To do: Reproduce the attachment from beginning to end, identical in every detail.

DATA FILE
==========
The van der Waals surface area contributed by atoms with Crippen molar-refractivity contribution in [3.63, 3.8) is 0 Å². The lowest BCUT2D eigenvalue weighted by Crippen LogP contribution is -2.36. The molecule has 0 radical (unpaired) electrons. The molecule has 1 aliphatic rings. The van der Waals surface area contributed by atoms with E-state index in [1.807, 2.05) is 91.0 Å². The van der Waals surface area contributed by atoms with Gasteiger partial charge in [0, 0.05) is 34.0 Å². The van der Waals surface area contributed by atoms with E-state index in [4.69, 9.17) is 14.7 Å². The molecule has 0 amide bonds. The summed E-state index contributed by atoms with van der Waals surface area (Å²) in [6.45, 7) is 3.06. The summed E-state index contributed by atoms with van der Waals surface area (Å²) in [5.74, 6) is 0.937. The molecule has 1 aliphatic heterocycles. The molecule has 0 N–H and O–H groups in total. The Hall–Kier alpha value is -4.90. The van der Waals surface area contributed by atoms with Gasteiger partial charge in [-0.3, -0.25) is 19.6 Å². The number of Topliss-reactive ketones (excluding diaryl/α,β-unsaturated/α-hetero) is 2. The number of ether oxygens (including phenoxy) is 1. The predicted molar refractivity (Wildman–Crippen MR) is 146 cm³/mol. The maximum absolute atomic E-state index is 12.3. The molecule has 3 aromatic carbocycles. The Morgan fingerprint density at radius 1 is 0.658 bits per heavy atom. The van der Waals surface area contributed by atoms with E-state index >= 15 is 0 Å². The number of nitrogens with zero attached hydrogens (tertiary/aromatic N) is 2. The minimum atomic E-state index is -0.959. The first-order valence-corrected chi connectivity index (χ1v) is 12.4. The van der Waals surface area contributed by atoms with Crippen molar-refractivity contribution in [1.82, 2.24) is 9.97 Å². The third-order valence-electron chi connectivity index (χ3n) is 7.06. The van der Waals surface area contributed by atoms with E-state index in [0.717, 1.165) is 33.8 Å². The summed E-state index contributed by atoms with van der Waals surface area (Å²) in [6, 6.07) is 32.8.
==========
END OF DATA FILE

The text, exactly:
The van der Waals surface area contributed by atoms with Crippen molar-refractivity contribution in [3.63, 3.8) is 0 Å². The lowest BCUT2D eigenvalue weighted by Crippen LogP contribution is -2.36. The molecule has 0 radical (unpaired) electrons. The molecule has 1 aliphatic rings. The van der Waals surface area contributed by atoms with E-state index in [1.807, 2.05) is 91.0 Å². The van der Waals surface area contributed by atoms with Gasteiger partial charge in [0, 0.05) is 34.0 Å². The van der Waals surface area contributed by atoms with E-state index in [4.69, 9.17) is 14.7 Å². The molecule has 0 amide bonds. The summed E-state index contributed by atoms with van der Waals surface area (Å²) in [6.45, 7) is 3.06. The summed E-state index contributed by atoms with van der Waals surface area (Å²) in [5.74, 6) is 0.937. The molecule has 1 aliphatic heterocycles. The molecule has 0 N–H and O–H groups in total. The Hall–Kier alpha value is -4.90. The van der Waals surface area contributed by atoms with Gasteiger partial charge in [-0.3, -0.25) is 19.6 Å². The number of Topliss-reactive ketones (excluding diaryl/α,β-unsaturated/α-hetero) is 2. The number of ether oxygens (including phenoxy) is 1. The predicted molar refractivity (Wildman–Crippen MR) is 146 cm³/mol. The maximum absolute atomic E-state index is 12.3. The molecule has 3 aromatic carbocycles. The Morgan fingerprint density at radius 1 is 0.658 bits per heavy atom. The van der Waals surface area contributed by atoms with E-state index >= 15 is 0 Å². The number of nitrogens with zero attached hydrogens (tertiary/aromatic N) is 2. The minimum atomic E-state index is -0.959. The first-order valence-corrected chi connectivity index (χ1v) is 12.4. The van der Waals surface area contributed by atoms with Crippen molar-refractivity contribution in [1.82, 2.24) is 9.97 Å². The third-order valence-electron chi connectivity index (χ3n) is 7.06. The van der Waals surface area contributed by atoms with E-state index in [0.717, 1.165) is 33.8 Å². The summed E-state index contributed by atoms with van der Waals surface area (Å²) in [6, 6.07) is 32.8.